I predicted that IPv4 (Internet Protocol version 4) hungry companies would start shopping for IPv4 addresses and a market would be created. I was right. As part of Nortel's bankruptcy settlement, Microsoft has offered to buy Nortel 666,624 IPv4 addresses for $7.5 million (PDF Link).
Making this call didn't require me to be a Nostradamus. It's basic free-market economics. Internet IPv4 addresses are now in short supply and with no more ever coming down the pike and the demand for Internet addresses increasing it was only a matter of time and dollars. Of course, everyone should be switching over to IPv6, but given a choice between buying their way--for a while anyway--out of a problem or investing in a major network infrastructure, Microsoft, at least, is going for the buy option. It won't be the only one.
That's really rather odd since Microsoft in Windows 7 and Server 2008 R2 actually does an excellent job of not just supporting IPv6, but building on top of it. For example, if you use both on your network, it's really easy to set up Web-address based network Quality of Service (QoS) management.
Be that as it may, Microsoft is paying $11.25 per IPv4 address. The deal was put together for Nortel by Addrex. This rather mysterious company is one of the first, but most certainly not the last, IPv4 address brokers.
The Regional Internet Registries (RIRs) may be getting into the act as well. In a Government Computer News interview, John Curran, president and CEO of the American Registry for Internet Numbers, (ARIN) said, "We don't expect that to heat up for another six months or so, because we still have IPv4 address space," but come that day, ARIN will be setting up a "legitimate market" for addresses.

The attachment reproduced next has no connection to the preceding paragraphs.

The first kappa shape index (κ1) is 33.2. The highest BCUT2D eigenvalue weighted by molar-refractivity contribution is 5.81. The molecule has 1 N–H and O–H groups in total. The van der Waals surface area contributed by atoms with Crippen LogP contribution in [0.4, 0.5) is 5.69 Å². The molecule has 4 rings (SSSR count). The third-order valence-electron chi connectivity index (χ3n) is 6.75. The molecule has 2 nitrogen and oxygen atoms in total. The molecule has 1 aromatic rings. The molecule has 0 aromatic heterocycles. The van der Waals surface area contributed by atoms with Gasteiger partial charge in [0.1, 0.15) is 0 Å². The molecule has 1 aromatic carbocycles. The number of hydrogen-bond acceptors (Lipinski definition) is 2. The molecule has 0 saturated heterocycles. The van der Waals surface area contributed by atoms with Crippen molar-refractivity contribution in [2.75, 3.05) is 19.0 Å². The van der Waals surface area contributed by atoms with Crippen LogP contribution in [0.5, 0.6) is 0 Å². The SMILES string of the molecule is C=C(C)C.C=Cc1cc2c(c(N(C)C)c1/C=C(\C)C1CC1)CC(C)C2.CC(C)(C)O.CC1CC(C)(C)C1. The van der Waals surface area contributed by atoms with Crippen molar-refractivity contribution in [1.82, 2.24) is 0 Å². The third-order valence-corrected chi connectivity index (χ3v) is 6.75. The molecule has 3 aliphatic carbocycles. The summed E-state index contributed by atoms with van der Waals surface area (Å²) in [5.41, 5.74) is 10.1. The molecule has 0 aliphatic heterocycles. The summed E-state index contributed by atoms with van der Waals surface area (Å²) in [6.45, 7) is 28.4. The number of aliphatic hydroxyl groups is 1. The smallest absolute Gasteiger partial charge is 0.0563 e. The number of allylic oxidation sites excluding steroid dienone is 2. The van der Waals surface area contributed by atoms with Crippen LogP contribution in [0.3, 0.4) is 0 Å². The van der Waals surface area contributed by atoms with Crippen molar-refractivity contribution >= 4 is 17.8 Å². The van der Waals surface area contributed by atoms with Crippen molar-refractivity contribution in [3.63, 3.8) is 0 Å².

So what kind of market do we have now? Black? Gray? Polka dot!? Good question. Buyers, sellers and the RIRs are still working out what will be good answers.
IP addresses are virtual property, but ARIN has its own set of rules on how they can be transferred. A buyer has to show that they need the addresses and can only sell a year's supply at a time. As for the price, Curran said. "ARIN is not a party to that. That's between you and the recipient." Of course ARIN isn't the only Internet RIR and they may set other stricter or looser rules and conditions.
ARIN or no ARIN I think we're in for a brief--no more than two years-of wild and woolly IPv4 address trading. After that, we'll be well on our way to the IPv6-based Internet and we won't have to worry about running out of addresses until the Federation of Planets' interstellar Internet has been set up.